But in 2031, the status quo was irreversibly changed. As a result of a disputed election of Pakistan's prime minister between a Pashtun and a Sindhi, civil war erupted, with the insurgent armies of Balochistan and Punjabistan quickly declaring independence. The Pashtun sections of the country sought unity with Afghanistan's Pashtuns as a result of nationalistic influence. Secretly given the go-ahead by China, Iran invaded Pakistani Balochistan, defeating both Pakistani and Balochi forces in a matter of weeks, though guerrilla conflicts and skirmishes continued. Meanwhile, India sent troops to Indian Punjab. At the same time, oddly well-armed rebels attacked in multiple areas in Afghanistan with uncanny precision and organization.

As it turned out, China had betrayed both Afghanistan and Pakistan, and had given arms and training to rebels of both countries. Their new economic plan saw a Plan A and a Plan B--Plan A was to work with the various successor states of Afghanistan and Pakistan that would undoubtedly need China's immense monetary resources. If this failed, Plan B was to use a strengthened Iran and Tajikistan to connect Gwadar in Balochistan with Eastern Afghanistan, and thus to China. Either way, Afghanistan as we know it would bite the dust.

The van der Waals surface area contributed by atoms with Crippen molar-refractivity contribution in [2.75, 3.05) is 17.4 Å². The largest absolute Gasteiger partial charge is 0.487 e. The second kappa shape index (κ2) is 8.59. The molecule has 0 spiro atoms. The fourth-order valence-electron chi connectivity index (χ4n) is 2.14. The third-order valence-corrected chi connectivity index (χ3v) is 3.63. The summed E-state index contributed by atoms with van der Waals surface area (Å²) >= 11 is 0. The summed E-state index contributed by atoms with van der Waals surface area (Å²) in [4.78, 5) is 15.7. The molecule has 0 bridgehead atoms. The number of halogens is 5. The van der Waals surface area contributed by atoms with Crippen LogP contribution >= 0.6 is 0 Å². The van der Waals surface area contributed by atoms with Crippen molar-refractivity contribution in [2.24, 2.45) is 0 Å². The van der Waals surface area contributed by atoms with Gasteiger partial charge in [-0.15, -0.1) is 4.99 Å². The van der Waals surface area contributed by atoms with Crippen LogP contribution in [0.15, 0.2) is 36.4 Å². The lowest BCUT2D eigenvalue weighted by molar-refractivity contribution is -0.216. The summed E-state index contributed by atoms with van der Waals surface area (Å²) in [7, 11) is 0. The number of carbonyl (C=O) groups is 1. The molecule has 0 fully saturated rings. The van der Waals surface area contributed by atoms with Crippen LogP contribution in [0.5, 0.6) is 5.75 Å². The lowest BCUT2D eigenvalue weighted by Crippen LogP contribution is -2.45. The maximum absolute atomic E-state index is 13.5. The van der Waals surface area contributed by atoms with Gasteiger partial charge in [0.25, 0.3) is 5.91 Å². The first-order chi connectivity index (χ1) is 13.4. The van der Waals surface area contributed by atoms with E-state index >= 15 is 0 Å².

Plan B was only for emergencies--China still wasn't quite sure how to deal with nationalism in Central Asia, whether to encourage it or to stamp it out. In the end, it didn't in a surprise attack, Tajikistan invaded Tajik-majority areas in northern Afghanistan in early 2031. A week later, Uzbekistan followed suit. The Islamic Emirate's armies were overstretched, and were pushed back a significant distance. Meanwhile, this time without China's consent, Iran invaded Balochi-majority areas in southern Afghanistan. The U.N. and NATO, as expected, condemned everything, but the U.S. was in no position (nor did it want to be) to interfere with Afghanistan ever again, especially distracted as they were by the Paracel Islands Standoff.